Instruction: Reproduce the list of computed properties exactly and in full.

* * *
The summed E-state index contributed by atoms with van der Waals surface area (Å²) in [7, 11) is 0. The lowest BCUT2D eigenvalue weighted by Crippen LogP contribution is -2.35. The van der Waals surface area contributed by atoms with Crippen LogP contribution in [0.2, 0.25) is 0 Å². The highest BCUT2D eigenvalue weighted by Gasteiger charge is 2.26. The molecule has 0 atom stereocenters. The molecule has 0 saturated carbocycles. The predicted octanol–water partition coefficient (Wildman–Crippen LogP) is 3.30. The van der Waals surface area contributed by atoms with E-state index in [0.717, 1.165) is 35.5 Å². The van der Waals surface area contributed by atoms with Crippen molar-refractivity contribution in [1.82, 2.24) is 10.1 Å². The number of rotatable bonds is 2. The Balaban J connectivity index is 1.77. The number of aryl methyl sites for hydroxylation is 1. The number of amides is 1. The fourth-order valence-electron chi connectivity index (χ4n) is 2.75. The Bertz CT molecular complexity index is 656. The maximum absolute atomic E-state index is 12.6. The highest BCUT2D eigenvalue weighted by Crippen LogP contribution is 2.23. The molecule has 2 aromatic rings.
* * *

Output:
The summed E-state index contributed by atoms with van der Waals surface area (Å²) in [7, 11) is 0. The lowest BCUT2D eigenvalue weighted by Crippen LogP contribution is -2.35. The van der Waals surface area contributed by atoms with Crippen LogP contribution in [0.2, 0.25) is 0 Å². The highest BCUT2D eigenvalue weighted by Gasteiger charge is 2.26. The molecule has 0 atom stereocenters. The molecule has 0 saturated carbocycles. The predicted octanol–water partition coefficient (Wildman–Crippen LogP) is 3.30. The van der Waals surface area contributed by atoms with E-state index in [0.717, 1.165) is 35.5 Å². The van der Waals surface area contributed by atoms with Crippen molar-refractivity contribution in [1.82, 2.24) is 10.1 Å². The number of rotatable bonds is 2. The Balaban J connectivity index is 1.77. The number of aryl methyl sites for hydroxylation is 1. The number of amides is 1. The fourth-order valence-electron chi connectivity index (χ4n) is 2.75. The Bertz CT molecular complexity index is 656. The maximum absolute atomic E-state index is 12.6. The highest BCUT2D eigenvalue weighted by Crippen LogP contribution is 2.23. The molecule has 2 aromatic rings.